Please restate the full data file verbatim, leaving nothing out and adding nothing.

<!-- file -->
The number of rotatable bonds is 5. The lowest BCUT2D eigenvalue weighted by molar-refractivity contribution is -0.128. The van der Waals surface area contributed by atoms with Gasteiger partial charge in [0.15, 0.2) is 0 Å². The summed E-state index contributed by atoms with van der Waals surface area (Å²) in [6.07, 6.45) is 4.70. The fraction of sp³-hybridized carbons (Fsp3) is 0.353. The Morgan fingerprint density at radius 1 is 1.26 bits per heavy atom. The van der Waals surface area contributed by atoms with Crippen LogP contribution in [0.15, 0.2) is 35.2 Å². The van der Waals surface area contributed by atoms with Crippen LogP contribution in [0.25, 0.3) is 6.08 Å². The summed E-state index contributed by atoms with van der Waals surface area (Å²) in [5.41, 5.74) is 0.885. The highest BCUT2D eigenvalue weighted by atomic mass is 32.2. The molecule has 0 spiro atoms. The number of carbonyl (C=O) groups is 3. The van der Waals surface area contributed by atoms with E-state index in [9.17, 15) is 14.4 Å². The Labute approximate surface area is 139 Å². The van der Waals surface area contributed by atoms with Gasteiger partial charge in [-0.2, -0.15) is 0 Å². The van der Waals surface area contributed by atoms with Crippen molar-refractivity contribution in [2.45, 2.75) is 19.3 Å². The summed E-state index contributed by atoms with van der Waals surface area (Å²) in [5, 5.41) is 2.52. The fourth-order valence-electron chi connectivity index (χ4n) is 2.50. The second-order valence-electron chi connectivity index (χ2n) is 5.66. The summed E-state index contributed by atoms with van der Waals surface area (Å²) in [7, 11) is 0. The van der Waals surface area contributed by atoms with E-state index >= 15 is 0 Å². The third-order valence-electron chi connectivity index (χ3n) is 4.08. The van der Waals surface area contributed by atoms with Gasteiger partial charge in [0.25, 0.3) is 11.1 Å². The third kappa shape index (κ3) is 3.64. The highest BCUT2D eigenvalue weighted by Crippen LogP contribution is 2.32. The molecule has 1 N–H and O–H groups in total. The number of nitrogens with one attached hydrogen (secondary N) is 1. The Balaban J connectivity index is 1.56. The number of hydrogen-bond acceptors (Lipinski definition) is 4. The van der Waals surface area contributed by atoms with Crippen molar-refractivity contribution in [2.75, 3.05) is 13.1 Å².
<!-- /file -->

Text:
The number of rotatable bonds is 5. The lowest BCUT2D eigenvalue weighted by molar-refractivity contribution is -0.128. The van der Waals surface area contributed by atoms with Gasteiger partial charge in [0.15, 0.2) is 0 Å². The summed E-state index contributed by atoms with van der Waals surface area (Å²) in [6.07, 6.45) is 4.70. The fraction of sp³-hybridized carbons (Fsp3) is 0.353. The Morgan fingerprint density at radius 1 is 1.26 bits per heavy atom. The van der Waals surface area contributed by atoms with Crippen LogP contribution in [0.15, 0.2) is 35.2 Å². The van der Waals surface area contributed by atoms with Crippen LogP contribution in [0.25, 0.3) is 6.08 Å². The summed E-state index contributed by atoms with van der Waals surface area (Å²) in [5.41, 5.74) is 0.885. The highest BCUT2D eigenvalue weighted by atomic mass is 32.2. The molecule has 0 spiro atoms. The number of carbonyl (C=O) groups is 3. The van der Waals surface area contributed by atoms with E-state index in [9.17, 15) is 14.4 Å². The Labute approximate surface area is 139 Å². The van der Waals surface area contributed by atoms with Gasteiger partial charge in [-0.2, -0.15) is 0 Å². The van der Waals surface area contributed by atoms with Crippen molar-refractivity contribution in [2.45, 2.75) is 19.3 Å². The summed E-state index contributed by atoms with van der Waals surface area (Å²) in [5, 5.41) is 2.52. The fourth-order valence-electron chi connectivity index (χ4n) is 2.50. The second-order valence-electron chi connectivity index (χ2n) is 5.66. The summed E-state index contributed by atoms with van der Waals surface area (Å²) in [7, 11) is 0. The van der Waals surface area contributed by atoms with E-state index >= 15 is 0 Å². The third-order valence-electron chi connectivity index (χ3n) is 4.08. The van der Waals surface area contributed by atoms with Gasteiger partial charge in [0.25, 0.3) is 11.1 Å². The third kappa shape index (κ3) is 3.64. The highest BCUT2D eigenvalue weighted by Crippen LogP contribution is 2.32. The molecule has 1 N–H and O–H groups in total. The number of nitrogens with one attached hydrogen (secondary N) is 1. The Balaban J connectivity index is 1.56. The number of hydrogen-bond acceptors (Lipinski definition) is 4. The van der Waals surface area contributed by atoms with Crippen molar-refractivity contribution in [2.75, 3.05) is 13.1 Å².